St. Charles nurses in Bend begin countdown on strike

By Joni Auden Land (OPB)
June 2, 2023 4 p.m.

Nurses say working conditions have grown unsafe for staff and patients

Nurses at St. Charles Health System Bend — the largest health provider and employer in Central Oregon — announced on Friday they intend to strike, having submitted a legally required 10-day notice to the hospital.

The announcement is the culmination of simmering tensions between the hospital’s frontline staff and its administrators. Nearly 1,000 nurses at the hospital could go on strike if no agreement is reached.


Nurses have said there are not enough staff to meet patient demand, which they say is leading to potentially dangerous conditions.

“Your nurse may not be able to prioritize your hygiene, your medications, your pain medications, getting you to a test that you need to go to, because they simply cannot be in too many places at the same time,” said Erin Harrington, a nurse at the hospital.

In this provided photo, nurses from St. Charles Medical Center in Bend hold an informational picket on April 24, 2023. Nurses announced they intended to go on strike beginning June 12, 2023.

In this provided photo, nurses from St. Charles Medical Center in Bend hold an informational picket on April 24, 2023. Nurses announced they intended to go on strike beginning June 12, 2023.

Courtesy of Oregon Nurses Association

In particular, nurses said that St. Charles has rejected their proposals for smaller staff-to-patient ratios. They are also seeking an additional $5 an hour pay raise, along with a 4% raise each year until 2026.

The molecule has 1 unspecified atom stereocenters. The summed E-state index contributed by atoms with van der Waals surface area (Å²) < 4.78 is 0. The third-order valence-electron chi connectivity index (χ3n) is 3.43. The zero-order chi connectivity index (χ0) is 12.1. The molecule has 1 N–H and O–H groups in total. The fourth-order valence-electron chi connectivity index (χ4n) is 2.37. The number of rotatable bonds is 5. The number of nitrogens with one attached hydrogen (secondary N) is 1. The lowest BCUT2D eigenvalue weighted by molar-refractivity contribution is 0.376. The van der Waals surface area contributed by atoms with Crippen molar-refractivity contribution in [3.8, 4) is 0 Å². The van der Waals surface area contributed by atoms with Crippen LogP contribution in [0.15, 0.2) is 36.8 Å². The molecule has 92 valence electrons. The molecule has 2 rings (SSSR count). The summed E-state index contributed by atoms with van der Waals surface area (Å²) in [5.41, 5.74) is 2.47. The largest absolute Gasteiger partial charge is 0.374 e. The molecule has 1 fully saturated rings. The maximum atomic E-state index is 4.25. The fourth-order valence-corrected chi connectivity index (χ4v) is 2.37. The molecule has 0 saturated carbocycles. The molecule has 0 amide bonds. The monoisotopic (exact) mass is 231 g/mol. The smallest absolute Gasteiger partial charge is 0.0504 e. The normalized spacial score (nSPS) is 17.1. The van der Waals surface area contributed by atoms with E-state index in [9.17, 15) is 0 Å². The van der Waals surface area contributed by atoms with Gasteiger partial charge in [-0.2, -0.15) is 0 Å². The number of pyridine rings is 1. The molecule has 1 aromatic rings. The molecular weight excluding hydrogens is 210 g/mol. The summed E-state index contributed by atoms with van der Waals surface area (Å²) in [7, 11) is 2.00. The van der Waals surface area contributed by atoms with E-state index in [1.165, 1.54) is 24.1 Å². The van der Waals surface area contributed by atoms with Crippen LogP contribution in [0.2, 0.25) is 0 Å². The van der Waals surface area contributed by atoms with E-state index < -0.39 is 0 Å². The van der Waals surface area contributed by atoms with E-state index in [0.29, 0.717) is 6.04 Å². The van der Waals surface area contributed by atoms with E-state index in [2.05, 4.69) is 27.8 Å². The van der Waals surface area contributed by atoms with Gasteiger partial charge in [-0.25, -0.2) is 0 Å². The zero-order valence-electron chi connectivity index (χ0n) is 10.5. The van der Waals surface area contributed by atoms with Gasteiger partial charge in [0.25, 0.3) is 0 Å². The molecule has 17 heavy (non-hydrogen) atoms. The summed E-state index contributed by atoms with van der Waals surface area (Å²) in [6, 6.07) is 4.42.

It remains to be seen how a strike might impact access to care across Central Oregon.

St. Charles Chief Operating Officer Iman Simmons said in a press conference on Friday that a strike could force the hospital to decrease services and transfer patients to hospitals in Portland, Boise and Seattle. St. Charles is the only Level II trauma center east of the Cascades in Oregon.


“Should the nurses strike, we expect services to be greatly impacted and those impacts will be felt throughout our region,” Simmons said. “We believe a strike will essentially result in disruption of services for multiple counties.”

Simmons said that, in the event of a strike, the hospital would hire temporary nurses. The hospital previously sought to reduce its reliance on travel nurses, who tend to be far more expensive than full-time staffers.

The union has said there are more than 300 nursing vacancies at St. Charles, even though the hospital is hiring for roughly 80 positions. While COVID-19 has left its impact on the health care industry, union leaders said St. Charles has struggled to retain nurses for years.

Those with the union have said patients are already seeing negative effects because of the nurse shortage. Harrington said it’s not uncommon for patients to wait a long time for admission.

“When they get into the emergency room, if they need to be admitted into the hospital, they may be there for a few hours, some of them a few days,” she said.

The union and hospital have two more chances to reach an agreement that would avert a possible strike. Bargaining sessions are scheduled for Tuesday and Wednesday, and a federal mediator will be in attendance. If those negotiations fail, a strike would start on June 12.

More negotiations are scheduled for later this month.

Should a strike start, it will be the first time nurses at the hospital have walked out since 1980. Technical workers at St. Charles also went on strike for more than a week in 2021.

In response to the criticism, hospital administrators have consistently pointed to decreasing turnover among its nursing staff in recent months and a recent $ 5-an-hour increase in pay. The union has maintained there are still hundreds of vacant positions the hospital has not filled.

St. Charles, as with hospitals across Oregon, has struggled financially in recent years. The hospital lost $35 million last year, although it began to report positive financial figures at the start of 2023.